Ontario Nature Blog
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© Lora Denis
There are a few published codes of practices for nature photographers, but here we’ve expanded the code to cover all nature watchers. Like all codes, it offers general guidelines that you can adapt as you see fit. Always be mindful of the circumstances you are in and invite others to follow these best practices when enjoying nature.
Do not harm wildlife – Countless challenges threaten animals’ survival, so their welfare should always take precedence over people’s desire to observe them.
Do not bait wildlife – When people feed wild animals, they can disrupt the creatures’ foraging or predatory cycles. Food that is not part of their regular diets can also cause physiological harm and changes in their natural behaviours, making them more susceptible to injury, hunting or predation.
Do not disturb nesting birds – People should not approach nests or handle eggs or young birds, particularly during breeding seasons. Many adult birds will abandon nests or roll eggs out of the nest if they perceive nearby humans as potential predators.
Do not stress wildlife – Animals disturbed or distracted by human activity can become more susceptible to injury, predators and malnutrition. Additionally, wild animals tend to avoid contact with humans and may not return to a location from which they were scared away.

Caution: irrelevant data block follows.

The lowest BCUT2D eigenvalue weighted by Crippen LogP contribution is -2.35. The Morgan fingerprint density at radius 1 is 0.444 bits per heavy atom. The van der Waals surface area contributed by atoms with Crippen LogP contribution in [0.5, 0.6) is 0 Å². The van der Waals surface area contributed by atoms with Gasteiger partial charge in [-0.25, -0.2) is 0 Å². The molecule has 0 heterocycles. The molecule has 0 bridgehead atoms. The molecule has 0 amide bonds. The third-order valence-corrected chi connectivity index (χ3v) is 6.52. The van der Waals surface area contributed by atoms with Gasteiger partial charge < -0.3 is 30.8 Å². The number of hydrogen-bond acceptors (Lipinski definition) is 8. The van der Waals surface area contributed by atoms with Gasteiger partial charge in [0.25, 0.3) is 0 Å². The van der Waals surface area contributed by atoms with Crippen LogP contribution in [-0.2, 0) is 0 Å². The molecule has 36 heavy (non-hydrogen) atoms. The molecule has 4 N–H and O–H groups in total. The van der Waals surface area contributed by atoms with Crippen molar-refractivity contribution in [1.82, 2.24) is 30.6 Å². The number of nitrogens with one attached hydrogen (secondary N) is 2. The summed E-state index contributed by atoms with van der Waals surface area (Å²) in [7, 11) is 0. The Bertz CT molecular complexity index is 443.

Do not trespass on private property – Rules and property laws should always be respected.
Try not to scare wildlife away – Wild animals are sensitive, avoid human disturbance and may not return to a location where they were scared. Also, scaring wildlife away is rather annoying for other nature lovers who may come after you.
Do not share telltale locations of sensitive and vulnerable species – Rare wildlife and plants need to be protected from people who may poach, harass or otherwise disregard their need for an undisturbed existence.
Do not handle wildlife unless you have a license – Touching wild animals can contaminate them with chemicals in sunscreen, bug spray and other consumer products, and can transmit harmful viruses to the wildlife as well as expose people to zoonoses (infectious diseases that are transmissable from animals to humans).
Do not litter – Garbage can harm animals that eat it. It also mars natural habitats and encourages other people to be similarly careless in natural spaces. Litter should be picked up and discarded appropriately.
Do not crowd wildlife – Crowding animals stresses them and can increase poaching and predation. This is of particular concern for owls and rare species.
Stay on sanctioned trails – Remaining on designated trails helps to avoid damaging sensitive plants and natural features.
Be prepared – Binoculars, appropriate footwear and clothing, sunscreen, snacks, water and field guides make outdoor experiences more enjoyable.
Respect wildlife – Look for signs of stress to avoid disturbing wildlife from engaging in the natural behaviours they need to regulate their health and well-being.
Remove litter from trails – This discourages others from littering, improves the experience of other visitors and removes pollution that could harm wildlife.